In my early 20’s I was working with a salesman who was a semi-professional snooker player, we got onto the subject of snooker and he told me that if we spent approx. three hours of playing together he could drastically alter my whole game and make me a much better player. He reckoned that under his guidance I’d quickly move on from making breaks of 20’s, on a very haphazard fashion like an American pool player, to having a completely different approach to the game. Within three hours he’d alter my whole game in order that I could begin to think of regularly making breaks of 30+, they would no longer be my best, they’d be the norm. And he was right…
During the very first session he’d altered my stance, how I held the snooker cue, how I was striking the ball, where I should focus my eyesight, how to exercise control of the cue ball, even my breathing was changed, how I ‘chalked’ the cue and crucially he slowed me down. He taught me how I could ‘plot’ my moves with the cue ball similar to thinking moves ahead in chess. By lesson three I was unrecognizable from the player I was. Whisper it quietly, but I actually looked quite professional in my overall approach to the game. Three hours of tutoring by someone who knew what he was doing had completely reinvented me as an amateur player.
I often think of this steep learning curve in relation to new FX traders and how someone with greater skills could very quickly alter the many bad habits that affect their ‘game.’ And the good news is that its so easy to correct the main mistakes.
I’ve provided a short five/six key point list here and we’d be delighted if our community would like to join us and offer up some opinion on what immediate improvements could be made to up a ‘trader’s game’ in order to make them look and act professional from their very next trading session, or what improvements they have already made.
Slow down the whole process
Trading of a one hour time frame? Then move up to 4hr, 8hr or daily; trade less earn more. You can’t possibly trade in the virtual ‘HFT pit’, so don’t even contemplate trading on short term time frames, you’ll get killed by spreads, commissions and slippage. And a potential slippage can ruin the good day you’ve had with just one rogue trade if the liquidity suddenly disappears, or you get caught by a random high impact news event.
Always seek a bigger gain than the risk you’re taking per trade.
There are many reports available from brokers that illustrate that the losing pip loss on losing trades outweighs the winning pips on winning trades by some margin. That losing versus winning actually has a quite dramatic affect on your P&L. For every winning trade gain of 60 pips the losing trade loss is circa 120 pips. Traders fail to cut losses early enough and fail to let winners run. Therefore if you’re exercising a 50:50 win ratio based on a 1:1 R:R you’ll lose money. It might look like break-even but when you consider the spread, the commission and perhaps the occasional slippage you’ll come up short. Therefore you might want to increase your win loss ratio, hopefully to 55:45 and increase your pip gain target to greater than 1:1.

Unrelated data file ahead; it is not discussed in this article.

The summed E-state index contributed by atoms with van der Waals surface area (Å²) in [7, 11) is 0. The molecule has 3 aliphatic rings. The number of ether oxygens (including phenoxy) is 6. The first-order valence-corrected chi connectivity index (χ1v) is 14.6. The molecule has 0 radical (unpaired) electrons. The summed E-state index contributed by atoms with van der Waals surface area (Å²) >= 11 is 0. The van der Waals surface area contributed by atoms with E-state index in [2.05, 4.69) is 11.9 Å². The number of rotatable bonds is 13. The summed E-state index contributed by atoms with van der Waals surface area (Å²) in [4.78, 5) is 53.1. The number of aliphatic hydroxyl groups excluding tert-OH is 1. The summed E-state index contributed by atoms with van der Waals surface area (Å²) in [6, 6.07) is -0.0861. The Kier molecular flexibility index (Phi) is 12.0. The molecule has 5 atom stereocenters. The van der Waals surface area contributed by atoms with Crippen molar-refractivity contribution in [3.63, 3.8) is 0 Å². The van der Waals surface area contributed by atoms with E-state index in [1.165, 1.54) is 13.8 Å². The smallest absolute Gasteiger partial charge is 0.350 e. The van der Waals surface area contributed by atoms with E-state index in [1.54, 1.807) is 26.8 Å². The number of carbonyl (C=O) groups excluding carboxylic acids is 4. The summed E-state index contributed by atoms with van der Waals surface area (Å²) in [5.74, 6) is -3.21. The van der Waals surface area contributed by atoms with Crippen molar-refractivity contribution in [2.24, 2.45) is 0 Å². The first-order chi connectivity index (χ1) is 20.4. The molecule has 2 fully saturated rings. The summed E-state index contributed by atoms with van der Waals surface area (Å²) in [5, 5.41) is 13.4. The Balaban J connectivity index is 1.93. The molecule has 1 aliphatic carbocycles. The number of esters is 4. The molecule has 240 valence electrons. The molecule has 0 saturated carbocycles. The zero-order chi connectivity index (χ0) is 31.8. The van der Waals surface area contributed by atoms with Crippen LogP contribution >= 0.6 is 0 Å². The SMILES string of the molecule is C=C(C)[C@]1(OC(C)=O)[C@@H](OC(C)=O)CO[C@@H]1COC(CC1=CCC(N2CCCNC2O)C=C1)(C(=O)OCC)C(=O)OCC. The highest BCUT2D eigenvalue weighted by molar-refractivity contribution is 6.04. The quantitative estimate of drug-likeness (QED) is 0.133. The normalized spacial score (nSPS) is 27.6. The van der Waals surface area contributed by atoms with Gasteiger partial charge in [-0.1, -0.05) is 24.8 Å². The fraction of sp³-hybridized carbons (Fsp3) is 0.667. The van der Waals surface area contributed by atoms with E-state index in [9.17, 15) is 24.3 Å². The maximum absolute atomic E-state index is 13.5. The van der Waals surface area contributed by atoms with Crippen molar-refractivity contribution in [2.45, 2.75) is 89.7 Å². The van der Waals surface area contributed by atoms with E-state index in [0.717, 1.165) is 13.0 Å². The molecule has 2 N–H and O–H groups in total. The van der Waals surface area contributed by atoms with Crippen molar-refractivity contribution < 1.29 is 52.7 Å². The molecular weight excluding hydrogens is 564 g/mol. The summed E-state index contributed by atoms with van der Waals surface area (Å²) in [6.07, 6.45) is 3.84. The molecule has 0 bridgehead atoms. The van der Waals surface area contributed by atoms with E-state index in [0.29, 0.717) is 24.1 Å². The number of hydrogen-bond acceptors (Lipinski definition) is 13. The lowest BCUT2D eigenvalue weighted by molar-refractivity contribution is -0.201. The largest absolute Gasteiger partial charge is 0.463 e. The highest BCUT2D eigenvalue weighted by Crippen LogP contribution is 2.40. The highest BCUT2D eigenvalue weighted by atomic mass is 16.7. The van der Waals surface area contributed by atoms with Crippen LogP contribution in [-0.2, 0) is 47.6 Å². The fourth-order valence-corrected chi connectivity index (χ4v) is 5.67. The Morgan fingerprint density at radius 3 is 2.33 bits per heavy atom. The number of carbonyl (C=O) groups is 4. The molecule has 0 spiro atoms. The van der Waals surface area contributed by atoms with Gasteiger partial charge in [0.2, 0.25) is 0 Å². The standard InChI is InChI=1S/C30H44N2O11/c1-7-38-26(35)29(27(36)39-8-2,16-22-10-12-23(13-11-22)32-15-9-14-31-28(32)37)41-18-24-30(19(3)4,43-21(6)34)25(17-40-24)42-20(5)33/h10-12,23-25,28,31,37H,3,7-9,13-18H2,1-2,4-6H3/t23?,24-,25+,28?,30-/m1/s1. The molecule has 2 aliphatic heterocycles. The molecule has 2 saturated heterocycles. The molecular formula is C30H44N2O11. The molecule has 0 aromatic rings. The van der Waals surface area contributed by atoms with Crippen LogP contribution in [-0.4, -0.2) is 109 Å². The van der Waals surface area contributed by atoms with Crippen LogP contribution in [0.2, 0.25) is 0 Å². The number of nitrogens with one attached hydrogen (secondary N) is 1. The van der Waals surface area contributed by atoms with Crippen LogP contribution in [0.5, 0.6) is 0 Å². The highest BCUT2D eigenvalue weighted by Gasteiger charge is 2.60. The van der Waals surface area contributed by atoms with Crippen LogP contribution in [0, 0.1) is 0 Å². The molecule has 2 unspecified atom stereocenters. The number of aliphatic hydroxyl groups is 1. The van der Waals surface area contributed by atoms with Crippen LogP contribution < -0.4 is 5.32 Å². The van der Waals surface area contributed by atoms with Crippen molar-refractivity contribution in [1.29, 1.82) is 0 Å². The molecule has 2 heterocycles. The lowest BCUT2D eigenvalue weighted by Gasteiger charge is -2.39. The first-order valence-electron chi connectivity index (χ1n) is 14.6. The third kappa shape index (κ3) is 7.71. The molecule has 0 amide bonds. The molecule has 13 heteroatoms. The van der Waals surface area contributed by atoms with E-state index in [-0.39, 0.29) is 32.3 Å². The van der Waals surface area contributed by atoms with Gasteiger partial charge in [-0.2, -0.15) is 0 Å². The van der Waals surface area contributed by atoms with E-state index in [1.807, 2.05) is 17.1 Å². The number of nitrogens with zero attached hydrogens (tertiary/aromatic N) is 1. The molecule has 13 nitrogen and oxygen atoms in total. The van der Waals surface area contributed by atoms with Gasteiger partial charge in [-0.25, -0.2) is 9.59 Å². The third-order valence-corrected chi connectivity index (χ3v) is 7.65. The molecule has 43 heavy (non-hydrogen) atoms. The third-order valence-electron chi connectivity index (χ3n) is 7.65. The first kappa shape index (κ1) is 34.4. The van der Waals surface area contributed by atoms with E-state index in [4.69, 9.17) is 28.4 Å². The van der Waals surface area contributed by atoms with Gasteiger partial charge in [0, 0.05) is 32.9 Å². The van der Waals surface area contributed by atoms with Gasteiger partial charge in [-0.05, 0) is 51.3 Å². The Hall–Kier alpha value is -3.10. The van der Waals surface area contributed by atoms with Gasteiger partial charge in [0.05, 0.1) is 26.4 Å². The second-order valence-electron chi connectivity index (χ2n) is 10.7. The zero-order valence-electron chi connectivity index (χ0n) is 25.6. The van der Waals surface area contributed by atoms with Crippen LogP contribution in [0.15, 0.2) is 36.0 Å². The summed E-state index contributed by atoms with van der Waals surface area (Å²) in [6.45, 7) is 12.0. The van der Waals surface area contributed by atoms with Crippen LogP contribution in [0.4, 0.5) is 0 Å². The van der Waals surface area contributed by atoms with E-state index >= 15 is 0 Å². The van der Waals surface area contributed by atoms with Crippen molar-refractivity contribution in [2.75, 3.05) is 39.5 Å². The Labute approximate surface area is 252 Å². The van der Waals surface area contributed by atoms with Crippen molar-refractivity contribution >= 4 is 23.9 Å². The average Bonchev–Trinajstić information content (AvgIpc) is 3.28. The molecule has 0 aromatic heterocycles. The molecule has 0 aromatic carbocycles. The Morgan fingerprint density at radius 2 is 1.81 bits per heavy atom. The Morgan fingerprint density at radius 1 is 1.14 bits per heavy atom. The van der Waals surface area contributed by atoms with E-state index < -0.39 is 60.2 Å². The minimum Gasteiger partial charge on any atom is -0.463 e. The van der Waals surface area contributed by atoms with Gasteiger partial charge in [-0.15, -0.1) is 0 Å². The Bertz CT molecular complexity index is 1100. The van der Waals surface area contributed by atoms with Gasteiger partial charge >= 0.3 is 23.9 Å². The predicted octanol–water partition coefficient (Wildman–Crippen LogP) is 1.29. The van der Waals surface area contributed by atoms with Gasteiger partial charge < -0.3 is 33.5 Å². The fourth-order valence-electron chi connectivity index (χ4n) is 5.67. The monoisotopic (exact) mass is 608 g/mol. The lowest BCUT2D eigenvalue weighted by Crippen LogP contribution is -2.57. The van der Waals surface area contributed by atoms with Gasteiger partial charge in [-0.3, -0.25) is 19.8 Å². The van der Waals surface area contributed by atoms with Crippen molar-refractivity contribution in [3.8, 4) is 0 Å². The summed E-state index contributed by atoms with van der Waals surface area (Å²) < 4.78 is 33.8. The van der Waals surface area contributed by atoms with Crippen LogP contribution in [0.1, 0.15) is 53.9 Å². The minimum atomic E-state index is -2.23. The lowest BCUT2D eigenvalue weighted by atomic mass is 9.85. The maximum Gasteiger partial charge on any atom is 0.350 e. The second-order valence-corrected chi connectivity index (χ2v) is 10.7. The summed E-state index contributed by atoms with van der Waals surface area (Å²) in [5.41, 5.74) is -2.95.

Lack of trading plan
We often repeat this basic element, but it really can’t be stressed enough, act like a professional, plan everything. The securities you’re going to trade, the risk per trade, set targets, set drawdowns, set the maximum number of trades you’ll take per day perhaps limit your trading to certain times of the day.
Lack of capitalisation
You will not turn €1000 euros into €10,000, so never be seduced by system sellers on forums or through the pop ups you’ll experience through your browser if you’re constantly searching trading related issues. If you’re aiming for a reasonable return set a target of 50-100% account growth in your first profitable year.
This directly relates to your trading plan. It’s incredibly important that you exercise patience and only take the set ups identified through your trading plan, set ups conforming with your edge. And as we’ve stressed in other articles probabilities plays a huge part in a traders life and returns, therefore take all the set ups, don’t let gut feeling or hesitancy stand in your way.
If you’ve decided to only risk 1-2% of your account per trade stick with that ratio. The trader’s world is full of stories of guys who got carried away by their early success to up their risk from 2% to 5% then 10% per trade to suffer a series of four losses to lose 40% of their account. For most this is an irrecoverable situation brought on by greed.
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